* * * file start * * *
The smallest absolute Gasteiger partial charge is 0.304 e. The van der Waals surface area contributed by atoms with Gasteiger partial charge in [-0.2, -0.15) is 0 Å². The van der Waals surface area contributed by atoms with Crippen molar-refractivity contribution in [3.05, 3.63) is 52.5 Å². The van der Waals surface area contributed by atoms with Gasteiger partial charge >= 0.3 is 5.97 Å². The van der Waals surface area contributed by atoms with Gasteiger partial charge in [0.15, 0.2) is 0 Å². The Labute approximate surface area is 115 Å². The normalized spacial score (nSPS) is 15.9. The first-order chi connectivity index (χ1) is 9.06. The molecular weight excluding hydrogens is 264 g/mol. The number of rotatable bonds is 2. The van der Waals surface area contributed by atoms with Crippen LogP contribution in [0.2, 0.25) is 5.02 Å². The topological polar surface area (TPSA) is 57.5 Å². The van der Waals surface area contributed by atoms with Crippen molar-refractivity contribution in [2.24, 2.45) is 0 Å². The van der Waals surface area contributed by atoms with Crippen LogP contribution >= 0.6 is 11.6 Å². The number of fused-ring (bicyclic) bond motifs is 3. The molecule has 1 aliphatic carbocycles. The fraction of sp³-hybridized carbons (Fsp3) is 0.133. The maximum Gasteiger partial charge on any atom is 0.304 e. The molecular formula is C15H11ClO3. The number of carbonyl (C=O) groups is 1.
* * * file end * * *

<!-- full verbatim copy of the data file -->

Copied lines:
The smallest absolute Gasteiger partial charge is 0.304 e. The van der Waals surface area contributed by atoms with Gasteiger partial charge in [-0.2, -0.15) is 0 Å². The van der Waals surface area contributed by atoms with Crippen molar-refractivity contribution in [3.05, 3.63) is 52.5 Å². The van der Waals surface area contributed by atoms with Gasteiger partial charge >= 0.3 is 5.97 Å². The van der Waals surface area contributed by atoms with Gasteiger partial charge in [0.15, 0.2) is 0 Å². The Labute approximate surface area is 115 Å². The normalized spacial score (nSPS) is 15.9. The first-order chi connectivity index (χ1) is 9.06. The molecular weight excluding hydrogens is 264 g/mol. The number of rotatable bonds is 2. The van der Waals surface area contributed by atoms with Crippen LogP contribution in [0.2, 0.25) is 5.02 Å². The topological polar surface area (TPSA) is 57.5 Å². The van der Waals surface area contributed by atoms with Crippen molar-refractivity contribution in [2.24, 2.45) is 0 Å². The van der Waals surface area contributed by atoms with Crippen LogP contribution >= 0.6 is 11.6 Å². The number of fused-ring (bicyclic) bond motifs is 3. The molecule has 1 aliphatic carbocycles. The fraction of sp³-hybridized carbons (Fsp3) is 0.133. The maximum Gasteiger partial charge on any atom is 0.304 e. The molecular formula is C15H11ClO3. The number of carbonyl (C=O) groups is 1.